Philadelphia Inquirer won't apply Web-first policy to features

While most newspapers, looking to offset large print advertising revenue decreases, are trying to leverage the Web to the utmost, at least one is bucking...

While most newspapers, looking to offset large print advertising revenue decreases, are trying to leverage the Web to the utmost, at least one is bucking the trend by emphasizing its print edition.

Philadelphia Inquirer managing editor Mike Leary told staffers on August 7, in a memo reprinted on Romanesko, that the newspaper would hold off posting investigative, enterprise, trend stories, features, and reviews to Philly.com until they appear on paper. Leary emphasized that the newspaper – which shares Philly.com with the Philadelphia Daily News – will still emphasize breaking news online.

Reaction from the Web skewed to negative. Jeff Jarvis said: “This is insane. Even the slowest, most curmudgeonly, most backward in your dying, suffering industry would not be this stupid anymore.”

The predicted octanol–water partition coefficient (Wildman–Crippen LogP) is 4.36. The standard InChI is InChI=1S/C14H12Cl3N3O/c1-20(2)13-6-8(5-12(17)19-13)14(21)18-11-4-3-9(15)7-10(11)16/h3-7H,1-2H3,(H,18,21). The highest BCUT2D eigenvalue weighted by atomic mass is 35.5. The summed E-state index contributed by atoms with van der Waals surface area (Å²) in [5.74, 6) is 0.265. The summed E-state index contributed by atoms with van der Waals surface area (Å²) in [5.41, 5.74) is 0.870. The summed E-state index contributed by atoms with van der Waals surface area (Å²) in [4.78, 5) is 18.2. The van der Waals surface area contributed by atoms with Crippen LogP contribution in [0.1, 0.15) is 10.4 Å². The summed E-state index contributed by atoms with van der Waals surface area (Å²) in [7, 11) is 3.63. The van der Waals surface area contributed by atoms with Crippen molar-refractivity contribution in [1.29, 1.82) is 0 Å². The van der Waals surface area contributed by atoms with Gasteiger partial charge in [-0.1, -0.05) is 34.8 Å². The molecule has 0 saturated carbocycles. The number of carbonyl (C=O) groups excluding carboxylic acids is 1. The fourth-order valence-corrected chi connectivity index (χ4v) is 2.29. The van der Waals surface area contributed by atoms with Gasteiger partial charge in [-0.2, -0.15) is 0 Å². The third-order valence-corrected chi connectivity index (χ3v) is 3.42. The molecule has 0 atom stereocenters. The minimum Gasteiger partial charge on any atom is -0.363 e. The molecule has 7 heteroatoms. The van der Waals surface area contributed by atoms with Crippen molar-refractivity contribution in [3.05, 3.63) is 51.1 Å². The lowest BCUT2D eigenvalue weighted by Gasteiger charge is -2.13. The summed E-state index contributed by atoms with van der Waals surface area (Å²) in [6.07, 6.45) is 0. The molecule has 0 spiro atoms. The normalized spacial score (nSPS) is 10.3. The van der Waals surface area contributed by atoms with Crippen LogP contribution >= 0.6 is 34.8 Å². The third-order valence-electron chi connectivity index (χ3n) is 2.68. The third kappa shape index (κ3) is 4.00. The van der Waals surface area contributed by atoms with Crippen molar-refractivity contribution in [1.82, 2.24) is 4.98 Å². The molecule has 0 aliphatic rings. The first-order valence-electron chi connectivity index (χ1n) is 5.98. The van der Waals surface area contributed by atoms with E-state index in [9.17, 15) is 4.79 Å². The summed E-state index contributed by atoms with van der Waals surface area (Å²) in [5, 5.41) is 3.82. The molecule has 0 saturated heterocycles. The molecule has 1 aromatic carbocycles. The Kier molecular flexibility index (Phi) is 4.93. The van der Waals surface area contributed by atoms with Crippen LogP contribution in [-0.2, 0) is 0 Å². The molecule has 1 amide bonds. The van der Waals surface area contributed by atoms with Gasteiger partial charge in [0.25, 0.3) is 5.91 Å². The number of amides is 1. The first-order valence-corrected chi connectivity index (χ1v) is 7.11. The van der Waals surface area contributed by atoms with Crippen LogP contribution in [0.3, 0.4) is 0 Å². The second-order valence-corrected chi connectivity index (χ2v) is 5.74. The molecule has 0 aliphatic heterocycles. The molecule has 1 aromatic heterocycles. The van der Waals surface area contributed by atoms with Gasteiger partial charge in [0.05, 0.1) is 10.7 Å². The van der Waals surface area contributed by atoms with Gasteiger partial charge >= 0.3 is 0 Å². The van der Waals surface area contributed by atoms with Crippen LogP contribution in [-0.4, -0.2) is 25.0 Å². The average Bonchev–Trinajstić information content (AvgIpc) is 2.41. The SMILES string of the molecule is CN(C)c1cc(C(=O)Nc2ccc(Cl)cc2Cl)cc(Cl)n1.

On the pro-Inquirer side, Howard Owens advocated using the Web to create a distinct product. “With proper focus and strategy, there is reason for a good-sized, well-run newspaper operation to repurpose its print product for online,” he said. “All of those resources should allow the online operation to feed off, but not be a duplicate of, the print operations. It should allow a newspaper operation to avoid the soul-sucking, readership-killing, repurposing of print content online and the aggressive pursuit of Web-centric content practices.”

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